[0017]
The present invention also relates to apparatus for performing the operations herein. This apparatus may be specially constructed for the required purposes, or it may comprise a general purpose computer selectively activated or reconfigured by a computer program stored in the computer. Such a computer program may be stored in a computer readable storage medium, such as, but is not limited to, any type of disk including floppy disks, optical disks, CDROMs, and magneticoptical disks, readonly memories (ROMs), random access memories (RAMs), EPROMs, EEPROMs, magnetic or optical cards, or any type of media suitable for storing electronic instructions, and each coupled to a computer system bus.

[0018]
The algorithms and displays presented herein are not inherently related to any particular computer or other apparatus. Various general purpose systems may be used with programs in accordance with the teachings herein, or it may prove convenient to construct more specialized apparatus to perform the required method steps. The required structure for a variety of these systems will appear from the description below. In addition, the present invention is not described with reference to any particular programming language. It will be appreciated that a variety of programming languages may be used to implement the teachings of the invention as described herein.

[0019]
A machinereadable medium includes any mechanism for storing or transmitting information in a form readable by a machine (e.g., a computer). For example, a machinereadable medium includes read only memory (“ROM”); random access memory (“RAM”); magnetic disk storage media; optical storage media; flash memory devices; electrical, optical, acoustical or other form of propagated signals (e.g., carrier waves, infrared signals, digital signals, etc.); etc.

[0020]
A LINC Amplifier

[0021]
A block diagram of a LINC amplifier is shown in FIG. 1. The LINC amplifier has a modulator 100 to generate a pair of constant amplitude LINC channel signals, a pair of LINC gain channels or signal processing paths containing the high power amplifiers (HPAs) 102 a, 102 b and finally a combiner 103 to form the output signal. The two channel response functions 101 a, 101 b may contain equalizer elements used to reduce, and potentially minimize, the variation between the overall frequency responses of the channels.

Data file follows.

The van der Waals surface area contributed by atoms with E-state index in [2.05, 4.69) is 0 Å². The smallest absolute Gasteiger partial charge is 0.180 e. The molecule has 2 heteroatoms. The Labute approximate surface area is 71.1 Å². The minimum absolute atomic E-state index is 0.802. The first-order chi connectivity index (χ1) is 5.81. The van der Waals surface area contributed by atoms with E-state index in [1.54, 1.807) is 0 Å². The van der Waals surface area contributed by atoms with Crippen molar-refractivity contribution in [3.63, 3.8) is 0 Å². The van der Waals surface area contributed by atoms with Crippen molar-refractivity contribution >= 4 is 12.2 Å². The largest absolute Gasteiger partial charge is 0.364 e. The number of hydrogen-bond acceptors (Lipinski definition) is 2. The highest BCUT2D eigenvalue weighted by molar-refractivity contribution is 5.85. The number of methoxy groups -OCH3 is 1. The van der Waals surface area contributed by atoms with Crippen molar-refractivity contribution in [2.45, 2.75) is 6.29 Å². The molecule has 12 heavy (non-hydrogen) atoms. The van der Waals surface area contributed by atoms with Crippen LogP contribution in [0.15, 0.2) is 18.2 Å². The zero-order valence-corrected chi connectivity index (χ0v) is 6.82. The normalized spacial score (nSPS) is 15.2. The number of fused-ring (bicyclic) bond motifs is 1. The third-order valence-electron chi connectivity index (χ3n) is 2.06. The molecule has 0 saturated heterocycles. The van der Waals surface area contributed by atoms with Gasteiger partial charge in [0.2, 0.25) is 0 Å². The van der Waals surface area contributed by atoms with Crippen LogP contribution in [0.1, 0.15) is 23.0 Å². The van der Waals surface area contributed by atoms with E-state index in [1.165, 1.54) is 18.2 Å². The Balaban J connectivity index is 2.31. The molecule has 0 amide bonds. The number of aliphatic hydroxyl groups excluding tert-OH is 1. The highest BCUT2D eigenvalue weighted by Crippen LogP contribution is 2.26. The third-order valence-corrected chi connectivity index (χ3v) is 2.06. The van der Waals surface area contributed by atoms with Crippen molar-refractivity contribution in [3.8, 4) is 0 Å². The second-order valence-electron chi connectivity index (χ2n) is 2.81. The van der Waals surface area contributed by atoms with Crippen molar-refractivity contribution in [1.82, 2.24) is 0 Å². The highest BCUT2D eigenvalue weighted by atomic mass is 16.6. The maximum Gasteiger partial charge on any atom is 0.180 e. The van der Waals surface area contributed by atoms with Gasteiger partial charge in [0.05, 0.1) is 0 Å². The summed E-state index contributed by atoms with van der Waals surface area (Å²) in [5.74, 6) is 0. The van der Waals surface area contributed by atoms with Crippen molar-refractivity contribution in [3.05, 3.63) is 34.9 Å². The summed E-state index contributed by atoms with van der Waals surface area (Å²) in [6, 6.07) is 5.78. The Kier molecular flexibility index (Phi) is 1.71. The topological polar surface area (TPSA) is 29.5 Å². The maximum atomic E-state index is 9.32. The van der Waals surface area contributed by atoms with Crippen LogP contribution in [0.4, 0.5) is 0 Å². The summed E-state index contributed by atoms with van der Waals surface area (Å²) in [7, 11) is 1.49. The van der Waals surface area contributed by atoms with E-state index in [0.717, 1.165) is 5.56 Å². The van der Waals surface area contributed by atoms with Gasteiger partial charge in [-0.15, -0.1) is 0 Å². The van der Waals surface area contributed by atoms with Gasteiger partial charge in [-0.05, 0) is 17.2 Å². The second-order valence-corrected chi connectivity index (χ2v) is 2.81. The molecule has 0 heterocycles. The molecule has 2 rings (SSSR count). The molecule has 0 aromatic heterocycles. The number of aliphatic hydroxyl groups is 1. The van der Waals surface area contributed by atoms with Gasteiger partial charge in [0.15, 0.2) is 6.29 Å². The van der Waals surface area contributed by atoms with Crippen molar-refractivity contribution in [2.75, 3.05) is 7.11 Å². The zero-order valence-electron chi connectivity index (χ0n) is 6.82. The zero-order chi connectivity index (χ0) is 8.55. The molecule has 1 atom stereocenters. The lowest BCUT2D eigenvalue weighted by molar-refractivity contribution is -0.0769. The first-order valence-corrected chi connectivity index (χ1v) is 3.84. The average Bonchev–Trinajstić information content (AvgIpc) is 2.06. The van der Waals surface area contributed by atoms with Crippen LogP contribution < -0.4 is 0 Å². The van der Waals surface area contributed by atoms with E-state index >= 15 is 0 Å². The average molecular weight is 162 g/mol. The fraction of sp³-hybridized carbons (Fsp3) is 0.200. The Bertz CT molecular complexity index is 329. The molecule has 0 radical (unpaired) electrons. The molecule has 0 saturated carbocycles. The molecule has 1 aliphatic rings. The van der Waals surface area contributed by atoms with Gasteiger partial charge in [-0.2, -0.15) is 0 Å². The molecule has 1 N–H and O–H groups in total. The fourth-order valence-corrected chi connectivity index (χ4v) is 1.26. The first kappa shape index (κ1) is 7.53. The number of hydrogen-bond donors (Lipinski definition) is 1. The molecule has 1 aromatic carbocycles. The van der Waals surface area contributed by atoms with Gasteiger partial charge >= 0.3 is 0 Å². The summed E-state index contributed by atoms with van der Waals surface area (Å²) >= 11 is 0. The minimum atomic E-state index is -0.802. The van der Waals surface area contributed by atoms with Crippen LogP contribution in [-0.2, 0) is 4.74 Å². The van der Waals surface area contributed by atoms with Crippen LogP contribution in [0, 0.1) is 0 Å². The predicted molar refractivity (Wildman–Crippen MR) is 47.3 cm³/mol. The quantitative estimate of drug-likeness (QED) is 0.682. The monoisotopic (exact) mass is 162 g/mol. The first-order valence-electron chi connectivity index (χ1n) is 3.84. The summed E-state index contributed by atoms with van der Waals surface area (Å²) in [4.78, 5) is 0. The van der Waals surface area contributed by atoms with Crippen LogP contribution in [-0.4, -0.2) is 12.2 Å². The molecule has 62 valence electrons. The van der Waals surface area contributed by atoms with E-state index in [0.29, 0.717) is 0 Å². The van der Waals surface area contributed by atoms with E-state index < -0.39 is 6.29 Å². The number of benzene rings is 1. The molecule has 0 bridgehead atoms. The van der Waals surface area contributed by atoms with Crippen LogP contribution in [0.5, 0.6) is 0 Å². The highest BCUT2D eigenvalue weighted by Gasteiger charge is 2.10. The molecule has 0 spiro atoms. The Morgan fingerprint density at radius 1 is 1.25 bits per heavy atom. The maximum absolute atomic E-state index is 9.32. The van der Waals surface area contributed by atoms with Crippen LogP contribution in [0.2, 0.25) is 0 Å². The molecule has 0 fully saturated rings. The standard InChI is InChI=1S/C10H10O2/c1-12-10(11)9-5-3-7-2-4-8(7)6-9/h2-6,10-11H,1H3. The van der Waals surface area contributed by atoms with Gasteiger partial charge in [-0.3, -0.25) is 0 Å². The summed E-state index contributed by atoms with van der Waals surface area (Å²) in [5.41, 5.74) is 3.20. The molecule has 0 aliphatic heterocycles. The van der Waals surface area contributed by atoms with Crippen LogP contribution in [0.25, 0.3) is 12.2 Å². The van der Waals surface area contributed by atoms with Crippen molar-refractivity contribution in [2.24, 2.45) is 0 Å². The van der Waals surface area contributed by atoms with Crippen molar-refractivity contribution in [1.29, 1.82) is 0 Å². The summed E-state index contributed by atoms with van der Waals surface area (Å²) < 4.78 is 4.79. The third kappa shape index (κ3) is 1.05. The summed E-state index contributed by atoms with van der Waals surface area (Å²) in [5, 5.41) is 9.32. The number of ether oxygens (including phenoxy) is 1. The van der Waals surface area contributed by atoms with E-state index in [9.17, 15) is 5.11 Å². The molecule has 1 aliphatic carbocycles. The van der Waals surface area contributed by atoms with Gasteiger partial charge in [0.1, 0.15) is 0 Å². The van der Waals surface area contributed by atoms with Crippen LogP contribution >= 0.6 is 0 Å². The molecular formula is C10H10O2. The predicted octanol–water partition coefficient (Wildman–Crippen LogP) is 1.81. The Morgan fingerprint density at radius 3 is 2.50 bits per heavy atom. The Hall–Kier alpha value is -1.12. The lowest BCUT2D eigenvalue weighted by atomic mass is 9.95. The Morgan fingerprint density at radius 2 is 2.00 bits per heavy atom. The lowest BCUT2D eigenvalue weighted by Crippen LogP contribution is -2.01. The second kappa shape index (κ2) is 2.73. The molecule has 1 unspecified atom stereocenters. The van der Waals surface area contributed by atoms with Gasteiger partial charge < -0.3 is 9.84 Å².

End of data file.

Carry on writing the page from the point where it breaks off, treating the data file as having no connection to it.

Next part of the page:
[0022]
The operation of the LINC amplifier in FIG. 1 may be as follows. If u(t) is an arbitrary input signal consisting of an amplitude component a_{u}(t) and a phase component β_{u}(t) then u(t) may be defined as

u(t)=a _{u}(t)cos(β_{u}(t))=Re{a _{u}(t)e ^{jβ} ^{(t)}} (1)

[0023]
It will be convenient to use the complex form used in (1), known as the preenvelope, to represent a generic single carrier or composite multiple carrier signal in the following description. The conversion between real and complex notation can be performed when needed for design purposes.

[0024]
The LINC modulator operates on u(t) to generate two constant amplitude signals, v_{a}(t) and v_{b}(t), that, in the dual channel embodiment shown in FIG. 1, are essentially exact decompositions of the input signal. These signals may be expressed as

v _{a}(t)=A _{v} e ^{j[β(t)+θ(t)]}

[0025]
[0025]v _{b}(t)=A _{v} e ^{j[β(t)−θ(t)]} (2)

[0026]
where A
_{v }is the nominal LINC channel signal amplitude out of the modulator
100 and θ(t) is the LINC channel phase modulation imparted by the LINC modulator
100. With A
_{clip }being some defined maximum or clip level imposed on the input signal amplitude, a normalized input amplitude may be defined such that